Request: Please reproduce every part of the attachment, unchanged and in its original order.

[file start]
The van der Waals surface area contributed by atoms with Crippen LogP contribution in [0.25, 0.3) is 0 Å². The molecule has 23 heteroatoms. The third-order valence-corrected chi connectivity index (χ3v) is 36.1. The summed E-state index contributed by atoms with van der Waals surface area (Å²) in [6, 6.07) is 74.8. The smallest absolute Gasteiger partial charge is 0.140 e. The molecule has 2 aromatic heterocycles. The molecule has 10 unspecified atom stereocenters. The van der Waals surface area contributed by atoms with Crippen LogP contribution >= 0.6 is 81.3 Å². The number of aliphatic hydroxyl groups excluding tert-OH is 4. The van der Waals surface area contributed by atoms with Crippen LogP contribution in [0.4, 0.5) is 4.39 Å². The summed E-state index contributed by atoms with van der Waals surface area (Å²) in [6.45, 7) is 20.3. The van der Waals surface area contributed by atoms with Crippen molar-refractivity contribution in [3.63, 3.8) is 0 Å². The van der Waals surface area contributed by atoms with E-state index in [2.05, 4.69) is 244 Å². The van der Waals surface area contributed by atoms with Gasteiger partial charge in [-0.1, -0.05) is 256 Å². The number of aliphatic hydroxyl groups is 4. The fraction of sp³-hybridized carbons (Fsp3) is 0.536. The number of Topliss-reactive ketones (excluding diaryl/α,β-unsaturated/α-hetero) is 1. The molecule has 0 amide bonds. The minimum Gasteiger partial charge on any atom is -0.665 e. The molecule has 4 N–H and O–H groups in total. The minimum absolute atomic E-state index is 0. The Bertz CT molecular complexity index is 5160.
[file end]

The van der Waals surface area contributed by atoms with Crippen LogP contribution in [0.25, 0.3) is 0 Å². The molecule has 23 heteroatoms. The third-order valence-corrected chi connectivity index (χ3v) is 36.1. The summed E-state index contributed by atoms with van der Waals surface area (Å²) in [6, 6.07) is 74.8. The smallest absolute Gasteiger partial charge is 0.140 e. The molecule has 2 aromatic heterocycles. The molecule has 10 unspecified atom stereocenters. The van der Waals surface area contributed by atoms with Crippen LogP contribution >= 0.6 is 81.3 Å². The number of aliphatic hydroxyl groups excluding tert-OH is 4. The van der Waals surface area contributed by atoms with Crippen LogP contribution in [0.4, 0.5) is 4.39 Å². The summed E-state index contributed by atoms with van der Waals surface area (Å²) in [6.45, 7) is 20.3. The van der Waals surface area contributed by atoms with Crippen molar-refractivity contribution in [3.63, 3.8) is 0 Å². The van der Waals surface area contributed by atoms with E-state index in [2.05, 4.69) is 244 Å². The van der Waals surface area contributed by atoms with Gasteiger partial charge in [-0.1, -0.05) is 256 Å². The number of aliphatic hydroxyl groups is 4. The fraction of sp³-hybridized carbons (Fsp3) is 0.536. The number of Topliss-reactive ketones (excluding diaryl/α,β-unsaturated/α-hetero) is 1. The molecule has 0 amide bonds. The minimum Gasteiger partial charge on any atom is -0.665 e. The molecule has 4 N–H and O–H groups in total. The minimum absolute atomic E-state index is 0. The Bertz CT molecular complexity index is 5160.